Bernstein at 100

Bernstein working in his studio in 1955
Leonard Bernstein would have celebrated his 100th birthday this year. Alas he only made it to 72, dying in 1990, the year after I saw him at Carnegie Hall. Throughout 2018 symphonies across the country have been performing his music. Here in Austin we were treated to his 1954 composition Serenade back in April, and in the summer a rare performance of his Mass. For the third and final installment, Austin Symphony music director Peter Bay conducted an all-Bernstein programme at the Long Center this weekend.

In a pre-concert talk, Bay told an audience of early attendees about each of his selections, but what each had in common was a blurring of the line between serious music and showmanship. The Suite from Candide (1956) is a delightfully precocious piece, effervescent, captivating, melodic. And its uplifting finale makes it real audience favourite, which is more than can be said for the Broadway production of Candide. “People loved the music but not the show,” said Bay. “The original Broadway cast recording kept it active.” What Austinites heard was a new arrangement performed by Bernstein himself in 1989.

Next up was Divertimento, composed in 1980 on the occasion of the 100th anniversary of the Boston Symphony. “It consists of 8 very brief movements of wildly varying character.” Bay characterised it as “A very amusing and funny piece.” One of the movements was entitled Sphinxes, and we all know the Sphinx is enigmatic. Bernstein was obviously having some personal fun here, “as he never explained what it was all about.” The languid jazz tune in the 7th movement, Blues, could have come straight from a film noir classic, while the final movement was like a visit to a carnival. In the Divertimento, Bernstein was obviously showing off his talents in being able to compose for any genre.

This perhaps gets us to the heart of the concert here in Austin. “What you are hearing tonight,” said Bay, “is what is Lenny.” Bay is one of the hundreds of composers influenced by Bernstein, “who was the first person to use the medium of television to spread the gospel of classical music. I saw him four times a year on TV. He explained how music is put together. The topics were so widespread it was easy for me to appreciate how great classical music is. That’s why I became a conductor.”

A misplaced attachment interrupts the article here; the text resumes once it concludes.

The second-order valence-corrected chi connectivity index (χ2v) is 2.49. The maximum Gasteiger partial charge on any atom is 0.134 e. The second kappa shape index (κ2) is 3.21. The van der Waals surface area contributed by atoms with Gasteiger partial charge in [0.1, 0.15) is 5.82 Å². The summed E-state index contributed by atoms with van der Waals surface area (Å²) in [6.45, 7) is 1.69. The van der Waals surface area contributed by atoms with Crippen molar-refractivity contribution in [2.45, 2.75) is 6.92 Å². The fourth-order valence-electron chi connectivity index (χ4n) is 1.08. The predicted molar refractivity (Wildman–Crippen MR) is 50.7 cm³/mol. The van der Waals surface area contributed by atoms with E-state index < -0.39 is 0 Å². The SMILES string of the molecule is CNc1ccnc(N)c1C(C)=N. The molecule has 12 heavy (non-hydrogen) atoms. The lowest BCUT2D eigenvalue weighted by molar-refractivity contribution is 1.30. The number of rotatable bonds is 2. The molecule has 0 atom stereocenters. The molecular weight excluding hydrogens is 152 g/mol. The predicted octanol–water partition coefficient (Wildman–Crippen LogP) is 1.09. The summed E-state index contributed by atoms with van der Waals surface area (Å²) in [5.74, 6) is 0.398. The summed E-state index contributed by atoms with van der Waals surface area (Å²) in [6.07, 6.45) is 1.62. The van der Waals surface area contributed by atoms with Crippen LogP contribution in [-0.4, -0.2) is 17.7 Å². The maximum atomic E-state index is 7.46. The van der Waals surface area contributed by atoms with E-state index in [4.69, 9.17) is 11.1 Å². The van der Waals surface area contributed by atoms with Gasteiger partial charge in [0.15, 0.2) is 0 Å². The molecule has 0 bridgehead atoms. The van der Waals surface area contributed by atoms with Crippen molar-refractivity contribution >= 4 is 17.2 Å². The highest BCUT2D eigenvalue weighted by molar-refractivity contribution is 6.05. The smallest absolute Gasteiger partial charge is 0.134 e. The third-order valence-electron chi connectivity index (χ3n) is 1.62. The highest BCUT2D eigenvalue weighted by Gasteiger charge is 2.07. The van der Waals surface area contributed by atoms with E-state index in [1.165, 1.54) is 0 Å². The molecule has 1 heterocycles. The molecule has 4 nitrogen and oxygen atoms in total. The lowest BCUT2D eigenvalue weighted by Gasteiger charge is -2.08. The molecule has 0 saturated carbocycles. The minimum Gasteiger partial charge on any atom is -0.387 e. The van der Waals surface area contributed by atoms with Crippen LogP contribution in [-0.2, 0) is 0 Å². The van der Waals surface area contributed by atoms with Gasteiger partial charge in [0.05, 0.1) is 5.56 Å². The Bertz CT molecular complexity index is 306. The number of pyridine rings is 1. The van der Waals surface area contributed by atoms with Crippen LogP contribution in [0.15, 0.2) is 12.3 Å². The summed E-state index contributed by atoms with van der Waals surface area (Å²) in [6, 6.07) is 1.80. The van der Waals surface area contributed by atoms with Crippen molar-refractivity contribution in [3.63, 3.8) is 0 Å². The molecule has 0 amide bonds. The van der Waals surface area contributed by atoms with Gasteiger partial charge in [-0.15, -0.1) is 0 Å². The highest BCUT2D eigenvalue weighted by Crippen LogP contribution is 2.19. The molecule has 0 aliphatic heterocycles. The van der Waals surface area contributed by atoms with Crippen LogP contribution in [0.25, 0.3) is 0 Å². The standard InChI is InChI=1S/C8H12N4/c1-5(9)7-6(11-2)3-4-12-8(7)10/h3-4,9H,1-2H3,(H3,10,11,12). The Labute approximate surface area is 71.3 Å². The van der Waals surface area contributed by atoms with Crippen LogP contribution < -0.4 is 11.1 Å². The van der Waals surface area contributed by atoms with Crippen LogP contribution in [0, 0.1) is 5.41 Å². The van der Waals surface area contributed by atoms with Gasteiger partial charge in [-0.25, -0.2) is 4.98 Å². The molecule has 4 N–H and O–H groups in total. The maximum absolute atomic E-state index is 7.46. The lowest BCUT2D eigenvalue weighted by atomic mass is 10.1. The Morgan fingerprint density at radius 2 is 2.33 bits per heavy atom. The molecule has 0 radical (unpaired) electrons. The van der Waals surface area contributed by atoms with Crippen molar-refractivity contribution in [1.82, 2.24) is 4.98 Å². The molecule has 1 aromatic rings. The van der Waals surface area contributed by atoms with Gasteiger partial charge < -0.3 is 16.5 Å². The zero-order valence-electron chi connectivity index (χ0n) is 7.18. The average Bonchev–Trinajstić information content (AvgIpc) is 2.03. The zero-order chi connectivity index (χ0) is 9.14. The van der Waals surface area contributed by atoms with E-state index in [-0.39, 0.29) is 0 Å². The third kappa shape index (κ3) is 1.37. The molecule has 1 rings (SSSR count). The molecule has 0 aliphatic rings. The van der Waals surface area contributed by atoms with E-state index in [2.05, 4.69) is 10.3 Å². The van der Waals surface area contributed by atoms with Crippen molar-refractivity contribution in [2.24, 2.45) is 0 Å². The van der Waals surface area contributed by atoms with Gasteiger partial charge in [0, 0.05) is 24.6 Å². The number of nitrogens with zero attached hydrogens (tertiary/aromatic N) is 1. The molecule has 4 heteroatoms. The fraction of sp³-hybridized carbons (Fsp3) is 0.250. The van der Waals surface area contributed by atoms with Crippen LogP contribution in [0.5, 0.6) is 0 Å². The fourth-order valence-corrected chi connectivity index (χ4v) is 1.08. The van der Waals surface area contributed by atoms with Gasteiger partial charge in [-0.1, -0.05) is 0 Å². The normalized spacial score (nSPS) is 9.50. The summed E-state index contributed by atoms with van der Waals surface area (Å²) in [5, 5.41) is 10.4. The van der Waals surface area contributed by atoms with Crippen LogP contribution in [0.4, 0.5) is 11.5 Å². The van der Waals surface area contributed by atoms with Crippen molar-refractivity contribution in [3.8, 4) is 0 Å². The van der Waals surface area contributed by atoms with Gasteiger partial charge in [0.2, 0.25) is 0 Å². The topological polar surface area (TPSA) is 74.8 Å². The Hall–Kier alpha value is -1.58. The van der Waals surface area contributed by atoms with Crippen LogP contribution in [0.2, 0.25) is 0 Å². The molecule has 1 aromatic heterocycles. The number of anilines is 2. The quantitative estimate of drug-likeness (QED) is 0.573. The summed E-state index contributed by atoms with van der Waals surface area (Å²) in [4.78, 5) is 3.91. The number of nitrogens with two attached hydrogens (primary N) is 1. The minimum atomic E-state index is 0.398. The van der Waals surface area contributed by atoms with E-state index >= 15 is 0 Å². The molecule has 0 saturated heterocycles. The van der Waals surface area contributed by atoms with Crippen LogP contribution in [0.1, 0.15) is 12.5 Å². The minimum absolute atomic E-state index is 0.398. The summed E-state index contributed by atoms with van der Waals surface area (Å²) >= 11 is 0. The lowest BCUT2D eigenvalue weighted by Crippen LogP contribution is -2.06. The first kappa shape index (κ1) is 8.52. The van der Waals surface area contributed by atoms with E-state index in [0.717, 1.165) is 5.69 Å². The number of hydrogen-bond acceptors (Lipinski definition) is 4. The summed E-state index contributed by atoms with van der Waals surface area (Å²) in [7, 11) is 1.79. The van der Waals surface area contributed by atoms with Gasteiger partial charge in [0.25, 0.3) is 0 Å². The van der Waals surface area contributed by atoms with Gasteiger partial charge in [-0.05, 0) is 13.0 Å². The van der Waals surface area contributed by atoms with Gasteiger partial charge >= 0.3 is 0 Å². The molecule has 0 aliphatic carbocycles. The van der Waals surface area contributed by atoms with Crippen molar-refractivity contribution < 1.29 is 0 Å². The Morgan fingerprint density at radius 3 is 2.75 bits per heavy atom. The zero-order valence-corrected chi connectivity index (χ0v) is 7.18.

Bernstein became the first serious composer to write for the Broadway stage, and made a big impact with his 1944 production of On The Town. Performing three songs from it were guest vocalists Dr. Ellie Shattles and Said Pressley, who joined forces on the most famous tune of all, New York, New York. Shattles delivered the right degree of pizzazz to her solo, I Can Cook, Too; and Pressley’s baritone voice on Lonely Town made the notion of being alone in a big city entirely real.

For quite a few people the only Bernstein music they like is West Side Story (WSS). The Austin Symphony performed a 10-part Symphonic Dance from the 1960 musical. Music for WSS was originally performed by a pit orchestra. Being small, some musicians had to play 2 or 3 instruments. This version, said Bay, “is an expanded orchestration for a full symphony orchestra and is by Irwin Kostal, who also did The Sound of Music.” Bernstein did not make it easy on any orchestra, whether small or large, to play the WSS music. “It’s still bloody hard to play,” emphasized Bay.

Next up in the Masterworks series for the Austin Symphony is a concert on Nov. 30 and Dec. 1 featuring Schumann and Brahms.

My review of Bernstein’s Serenade can be read at this link:

Bernstein’s Love Piece